Rio Tinto, WesTrac and Caterpillar have embarked on a project to deploy a new tele-remote dozing system (TDS) at Rio iron ore operations in Western Australia that, they say, is wholly focused on operator safety.
Utilising Cat MineStar Command for Dozing and a dedicated operator control centre, Rio Tinto solution allows for non-line of sight operation of dozers working in high-risk areas.
Rio Tinto Superintendent Process and Technical, Michelle Woolcock, says the overarching brief was to effectively manage potential safety risks associated with dozers working in areas that were more susceptible to risk.
“The brief was to take the operator out of the line of fire,” Woolcock said. “In particular, the focus was to reduce the risk of operators being in machines that faced a risk of slipping or stability issues, for example when they were working on stockpiles or close to steep walls.”
There are multiple layers of technology and control options involved in the solution, depending on client and site-specific requirements.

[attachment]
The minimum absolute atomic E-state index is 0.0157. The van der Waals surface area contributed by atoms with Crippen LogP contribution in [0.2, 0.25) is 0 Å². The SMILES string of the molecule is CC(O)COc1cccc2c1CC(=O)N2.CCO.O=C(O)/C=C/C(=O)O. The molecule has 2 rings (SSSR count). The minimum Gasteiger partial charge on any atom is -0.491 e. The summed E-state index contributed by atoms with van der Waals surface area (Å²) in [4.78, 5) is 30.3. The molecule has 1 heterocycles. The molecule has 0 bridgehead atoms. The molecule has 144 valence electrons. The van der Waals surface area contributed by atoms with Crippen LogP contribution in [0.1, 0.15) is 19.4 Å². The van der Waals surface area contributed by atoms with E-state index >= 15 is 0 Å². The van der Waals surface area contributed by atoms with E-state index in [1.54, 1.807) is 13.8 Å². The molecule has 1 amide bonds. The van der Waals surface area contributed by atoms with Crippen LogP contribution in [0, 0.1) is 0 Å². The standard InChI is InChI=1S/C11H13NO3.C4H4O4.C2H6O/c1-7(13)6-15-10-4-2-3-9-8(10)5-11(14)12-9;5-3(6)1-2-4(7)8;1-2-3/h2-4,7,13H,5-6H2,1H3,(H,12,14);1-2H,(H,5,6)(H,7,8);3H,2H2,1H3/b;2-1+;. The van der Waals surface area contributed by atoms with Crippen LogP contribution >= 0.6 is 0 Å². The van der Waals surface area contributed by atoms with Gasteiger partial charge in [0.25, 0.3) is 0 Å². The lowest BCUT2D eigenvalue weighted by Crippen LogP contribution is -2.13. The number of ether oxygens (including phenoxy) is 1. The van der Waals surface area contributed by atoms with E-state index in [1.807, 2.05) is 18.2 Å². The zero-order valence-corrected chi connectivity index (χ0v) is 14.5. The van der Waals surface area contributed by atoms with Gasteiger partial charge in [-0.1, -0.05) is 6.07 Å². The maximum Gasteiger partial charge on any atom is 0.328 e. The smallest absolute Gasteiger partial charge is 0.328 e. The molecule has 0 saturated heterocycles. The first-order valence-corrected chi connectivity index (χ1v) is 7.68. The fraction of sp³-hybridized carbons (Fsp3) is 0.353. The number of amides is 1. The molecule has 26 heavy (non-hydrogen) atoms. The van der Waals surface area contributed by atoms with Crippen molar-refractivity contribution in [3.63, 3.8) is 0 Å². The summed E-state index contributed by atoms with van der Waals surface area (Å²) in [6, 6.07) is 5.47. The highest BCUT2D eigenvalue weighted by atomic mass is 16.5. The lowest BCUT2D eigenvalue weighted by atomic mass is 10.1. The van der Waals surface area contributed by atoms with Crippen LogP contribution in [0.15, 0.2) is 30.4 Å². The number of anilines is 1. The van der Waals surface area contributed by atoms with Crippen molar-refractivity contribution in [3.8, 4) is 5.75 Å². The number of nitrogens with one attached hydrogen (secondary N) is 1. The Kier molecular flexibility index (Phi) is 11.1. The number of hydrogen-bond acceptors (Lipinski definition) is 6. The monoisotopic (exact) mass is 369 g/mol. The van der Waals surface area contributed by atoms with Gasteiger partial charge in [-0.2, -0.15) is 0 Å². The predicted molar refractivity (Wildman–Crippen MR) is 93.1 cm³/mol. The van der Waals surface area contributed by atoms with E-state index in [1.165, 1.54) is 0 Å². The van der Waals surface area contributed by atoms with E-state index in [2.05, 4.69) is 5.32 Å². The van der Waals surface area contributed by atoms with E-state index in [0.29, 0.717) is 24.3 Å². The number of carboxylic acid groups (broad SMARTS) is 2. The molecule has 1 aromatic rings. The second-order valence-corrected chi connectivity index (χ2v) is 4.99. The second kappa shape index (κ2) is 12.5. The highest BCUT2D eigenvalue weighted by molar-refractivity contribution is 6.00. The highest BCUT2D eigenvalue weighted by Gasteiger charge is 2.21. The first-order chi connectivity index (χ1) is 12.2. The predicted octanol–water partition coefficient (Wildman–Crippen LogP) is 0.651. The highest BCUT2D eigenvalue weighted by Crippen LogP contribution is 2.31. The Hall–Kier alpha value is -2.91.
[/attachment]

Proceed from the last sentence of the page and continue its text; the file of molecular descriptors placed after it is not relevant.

Caterpillar Senior Service Engineer, Steve Dougherty, explained: “To start, you need the base remote-control kit. There are different kits available for each machine size. If you wanted to do some basic remote-control work, there’s a kit that includes a console receiver, which is a dedicated wireless link installed on top of the cab.
“There a Remote Control Module (RCM) that gets installed under the seat and interfaces with all the base machine functions, and the associated wiring and Wi-Fi network to allow the various parts to communicate.”